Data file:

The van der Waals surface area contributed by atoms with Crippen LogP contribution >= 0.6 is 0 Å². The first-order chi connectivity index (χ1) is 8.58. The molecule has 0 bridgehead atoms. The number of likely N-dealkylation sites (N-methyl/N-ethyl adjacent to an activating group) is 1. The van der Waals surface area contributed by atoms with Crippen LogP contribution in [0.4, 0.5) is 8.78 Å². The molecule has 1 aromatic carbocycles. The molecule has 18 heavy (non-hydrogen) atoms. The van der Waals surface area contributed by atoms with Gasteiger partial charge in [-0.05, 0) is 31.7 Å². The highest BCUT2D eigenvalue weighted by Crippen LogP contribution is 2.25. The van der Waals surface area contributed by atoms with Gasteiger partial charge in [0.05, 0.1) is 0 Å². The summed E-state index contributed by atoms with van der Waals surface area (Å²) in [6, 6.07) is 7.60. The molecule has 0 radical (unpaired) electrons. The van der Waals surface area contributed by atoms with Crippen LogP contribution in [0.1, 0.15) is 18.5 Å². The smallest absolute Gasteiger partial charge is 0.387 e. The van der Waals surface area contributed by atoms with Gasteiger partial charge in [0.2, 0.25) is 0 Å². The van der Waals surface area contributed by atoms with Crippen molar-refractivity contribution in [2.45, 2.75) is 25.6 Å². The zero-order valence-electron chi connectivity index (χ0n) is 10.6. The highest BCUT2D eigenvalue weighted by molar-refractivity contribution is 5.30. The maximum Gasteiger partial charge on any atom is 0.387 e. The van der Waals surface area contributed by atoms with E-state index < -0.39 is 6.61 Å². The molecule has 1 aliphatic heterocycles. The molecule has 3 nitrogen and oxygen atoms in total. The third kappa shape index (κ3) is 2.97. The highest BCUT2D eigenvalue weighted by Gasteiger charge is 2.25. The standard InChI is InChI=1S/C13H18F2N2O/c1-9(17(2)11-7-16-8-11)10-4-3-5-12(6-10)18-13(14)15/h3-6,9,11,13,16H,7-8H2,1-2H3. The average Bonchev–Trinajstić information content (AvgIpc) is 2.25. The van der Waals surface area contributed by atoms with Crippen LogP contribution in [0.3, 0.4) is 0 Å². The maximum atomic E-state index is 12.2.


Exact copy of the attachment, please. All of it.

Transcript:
The van der Waals surface area contributed by atoms with Crippen LogP contribution >= 0.6 is 0 Å². The first-order chi connectivity index (χ1) is 8.58. The molecule has 0 bridgehead atoms. The number of likely N-dealkylation sites (N-methyl/N-ethyl adjacent to an activating group) is 1. The van der Waals surface area contributed by atoms with Crippen LogP contribution in [0.4, 0.5) is 8.78 Å². The molecule has 1 aromatic carbocycles. The molecule has 18 heavy (non-hydrogen) atoms. The van der Waals surface area contributed by atoms with Gasteiger partial charge in [-0.05, 0) is 31.7 Å². The highest BCUT2D eigenvalue weighted by Crippen LogP contribution is 2.25. The van der Waals surface area contributed by atoms with Gasteiger partial charge in [0.05, 0.1) is 0 Å². The summed E-state index contributed by atoms with van der Waals surface area (Å²) in [6, 6.07) is 7.60. The molecule has 0 radical (unpaired) electrons. The van der Waals surface area contributed by atoms with Crippen LogP contribution in [0.1, 0.15) is 18.5 Å². The smallest absolute Gasteiger partial charge is 0.387 e. The van der Waals surface area contributed by atoms with Gasteiger partial charge in [0.2, 0.25) is 0 Å². The van der Waals surface area contributed by atoms with Crippen molar-refractivity contribution in [2.45, 2.75) is 25.6 Å². The zero-order valence-electron chi connectivity index (χ0n) is 10.6. The highest BCUT2D eigenvalue weighted by molar-refractivity contribution is 5.30. The maximum Gasteiger partial charge on any atom is 0.387 e. The van der Waals surface area contributed by atoms with E-state index < -0.39 is 6.61 Å². The molecule has 1 aliphatic heterocycles. The molecule has 3 nitrogen and oxygen atoms in total. The third kappa shape index (κ3) is 2.97. The highest BCUT2D eigenvalue weighted by Gasteiger charge is 2.25. The standard InChI is InChI=1S/C13H18F2N2O/c1-9(17(2)11-7-16-8-11)10-4-3-5-12(6-10)18-13(14)15/h3-6,9,11,13,16H,7-8H2,1-2H3. The average Bonchev–Trinajstić information content (AvgIpc) is 2.25. The van der Waals surface area contributed by atoms with Crippen LogP contribution in [0.3, 0.4) is 0 Å². The maximum atomic E-state index is 12.2.